Wine: Decanting versus Aerating?


While catching up on some recent reading, I came across an article looking at wine decanting versus aerating. The bottom line presented in the article was that older wines should be decanted and young wines should be aerated. This caused me to pause.

Both of these methods allow a wine to have further exposure to oxygen that typically helps a wine to release any undesirable odors and, more importantly, to help soften the tannins in a red wine.


But, what caused my pause is that older red wines typically have softer tannins just from the aging process. And, an older wine is usually a bit more delicate and can quickly loose its character, or go flabby, if decanted.

Young red wines often have bigger, bolder tannin and benefit the most from decanting. Sometimes for hours.

So, my advice would be a bit different than the article. If you are dealing with a young red wine whose tannins are too bold, I’d recommend pouring it into a decanter. Then, re-sample periodically. Usually after an hour or two, the decanting process has calmed the tannins and you’ll find a noticeable positive difference.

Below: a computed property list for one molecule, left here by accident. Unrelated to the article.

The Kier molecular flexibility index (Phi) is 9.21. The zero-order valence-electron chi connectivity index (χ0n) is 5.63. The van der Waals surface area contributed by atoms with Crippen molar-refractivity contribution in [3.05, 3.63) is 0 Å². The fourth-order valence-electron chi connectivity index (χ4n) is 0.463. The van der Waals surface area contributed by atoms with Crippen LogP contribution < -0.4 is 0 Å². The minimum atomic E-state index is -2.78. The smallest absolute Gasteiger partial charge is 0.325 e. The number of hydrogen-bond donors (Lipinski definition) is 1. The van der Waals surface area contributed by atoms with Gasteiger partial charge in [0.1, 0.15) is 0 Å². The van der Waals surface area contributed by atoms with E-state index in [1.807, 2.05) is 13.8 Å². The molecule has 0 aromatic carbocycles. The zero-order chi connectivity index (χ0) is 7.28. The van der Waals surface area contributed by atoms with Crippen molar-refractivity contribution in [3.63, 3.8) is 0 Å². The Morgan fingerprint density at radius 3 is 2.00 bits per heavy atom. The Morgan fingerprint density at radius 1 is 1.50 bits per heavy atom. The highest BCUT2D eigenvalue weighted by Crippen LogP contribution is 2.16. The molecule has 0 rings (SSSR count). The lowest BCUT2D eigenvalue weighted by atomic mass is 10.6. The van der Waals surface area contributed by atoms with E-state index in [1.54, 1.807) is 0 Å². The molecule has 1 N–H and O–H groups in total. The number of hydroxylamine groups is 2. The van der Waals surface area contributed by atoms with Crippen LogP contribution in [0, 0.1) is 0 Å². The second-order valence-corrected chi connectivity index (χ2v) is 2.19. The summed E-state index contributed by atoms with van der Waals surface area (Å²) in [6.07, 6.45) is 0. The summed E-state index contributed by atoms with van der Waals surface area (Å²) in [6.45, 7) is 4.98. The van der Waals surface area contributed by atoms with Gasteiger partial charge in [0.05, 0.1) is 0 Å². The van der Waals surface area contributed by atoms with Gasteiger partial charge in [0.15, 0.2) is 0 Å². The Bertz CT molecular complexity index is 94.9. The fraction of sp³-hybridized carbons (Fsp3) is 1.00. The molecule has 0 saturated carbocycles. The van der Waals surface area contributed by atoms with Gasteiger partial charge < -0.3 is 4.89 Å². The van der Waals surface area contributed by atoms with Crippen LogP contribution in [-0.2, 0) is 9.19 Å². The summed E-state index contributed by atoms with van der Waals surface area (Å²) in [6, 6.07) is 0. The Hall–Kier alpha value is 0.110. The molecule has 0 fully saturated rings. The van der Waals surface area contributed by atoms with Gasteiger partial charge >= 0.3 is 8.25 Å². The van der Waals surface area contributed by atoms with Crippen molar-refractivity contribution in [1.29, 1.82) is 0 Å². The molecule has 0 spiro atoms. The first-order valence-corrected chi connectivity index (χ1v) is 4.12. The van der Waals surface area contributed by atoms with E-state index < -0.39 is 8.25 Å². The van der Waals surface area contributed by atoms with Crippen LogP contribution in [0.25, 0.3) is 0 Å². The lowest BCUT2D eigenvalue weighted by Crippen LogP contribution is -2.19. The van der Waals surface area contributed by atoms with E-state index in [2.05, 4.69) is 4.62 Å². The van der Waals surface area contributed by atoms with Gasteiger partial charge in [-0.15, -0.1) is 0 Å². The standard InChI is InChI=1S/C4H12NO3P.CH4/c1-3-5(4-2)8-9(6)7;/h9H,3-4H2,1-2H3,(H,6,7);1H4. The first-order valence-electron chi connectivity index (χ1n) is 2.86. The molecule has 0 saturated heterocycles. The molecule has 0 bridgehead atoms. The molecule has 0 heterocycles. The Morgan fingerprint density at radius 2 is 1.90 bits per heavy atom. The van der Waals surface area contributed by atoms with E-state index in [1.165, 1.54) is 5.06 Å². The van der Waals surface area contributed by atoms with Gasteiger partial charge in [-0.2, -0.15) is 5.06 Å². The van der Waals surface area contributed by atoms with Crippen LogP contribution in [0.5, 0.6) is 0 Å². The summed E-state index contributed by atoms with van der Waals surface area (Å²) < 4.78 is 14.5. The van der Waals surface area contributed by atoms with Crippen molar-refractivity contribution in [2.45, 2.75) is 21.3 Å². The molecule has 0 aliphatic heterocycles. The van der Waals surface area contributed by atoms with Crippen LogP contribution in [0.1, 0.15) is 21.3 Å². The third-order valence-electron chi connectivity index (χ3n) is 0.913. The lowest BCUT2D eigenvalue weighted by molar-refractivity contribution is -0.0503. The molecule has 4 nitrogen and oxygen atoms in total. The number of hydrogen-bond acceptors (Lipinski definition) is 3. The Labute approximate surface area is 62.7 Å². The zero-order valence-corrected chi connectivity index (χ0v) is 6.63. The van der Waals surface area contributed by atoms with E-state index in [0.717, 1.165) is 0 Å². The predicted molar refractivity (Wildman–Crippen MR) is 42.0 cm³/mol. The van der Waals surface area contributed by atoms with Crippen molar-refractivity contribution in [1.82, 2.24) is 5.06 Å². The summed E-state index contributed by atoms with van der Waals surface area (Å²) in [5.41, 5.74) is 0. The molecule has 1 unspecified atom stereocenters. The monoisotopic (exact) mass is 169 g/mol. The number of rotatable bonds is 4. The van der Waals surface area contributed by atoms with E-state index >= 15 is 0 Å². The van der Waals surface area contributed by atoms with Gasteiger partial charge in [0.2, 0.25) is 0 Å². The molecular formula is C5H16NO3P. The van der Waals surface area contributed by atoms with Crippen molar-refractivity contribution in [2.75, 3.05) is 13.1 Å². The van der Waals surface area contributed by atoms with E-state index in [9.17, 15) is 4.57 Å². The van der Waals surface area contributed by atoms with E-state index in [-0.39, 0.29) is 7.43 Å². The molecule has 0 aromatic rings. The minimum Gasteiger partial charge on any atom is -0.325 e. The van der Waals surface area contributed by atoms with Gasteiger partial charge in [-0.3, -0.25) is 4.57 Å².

If you are dealing with an older bottle of red wine, I’d recommend trying it immediately out of the bottle. If you detect something odd or the tannins are still too bold, then pour it into a decanter (being especially careful to avoid pouring any sediment into the decanter) and give it 10 to 15 minutes. Then, re-try the wine.

As for an aerator, they are fun pouring accessories, and the do add a bit of oxygen to the wine during the pouring process. But, for really giving a wine some breathing space, give it some time in a broad-based decanter. Cheers!

How to Deal with Highly Tannic Wines


Last time we learned that some red wines can make your mouth feel dry due to the natural tannin in the wine that comes from the grape’s skin, seeds and stems. But, if you don’t care for highly tannic wines, there are some things you can do.

The tannins in a red wine will ‘soften’ with age. A young wine may be highly tannic but after several years of aging, the tannins will naturally become less harsh. So, aging is one option.

But, a lot of people don’t buy wines to stick away. They want to drink them now. So, there are other options if you pull the cork and realize the wine is a bit too tannic.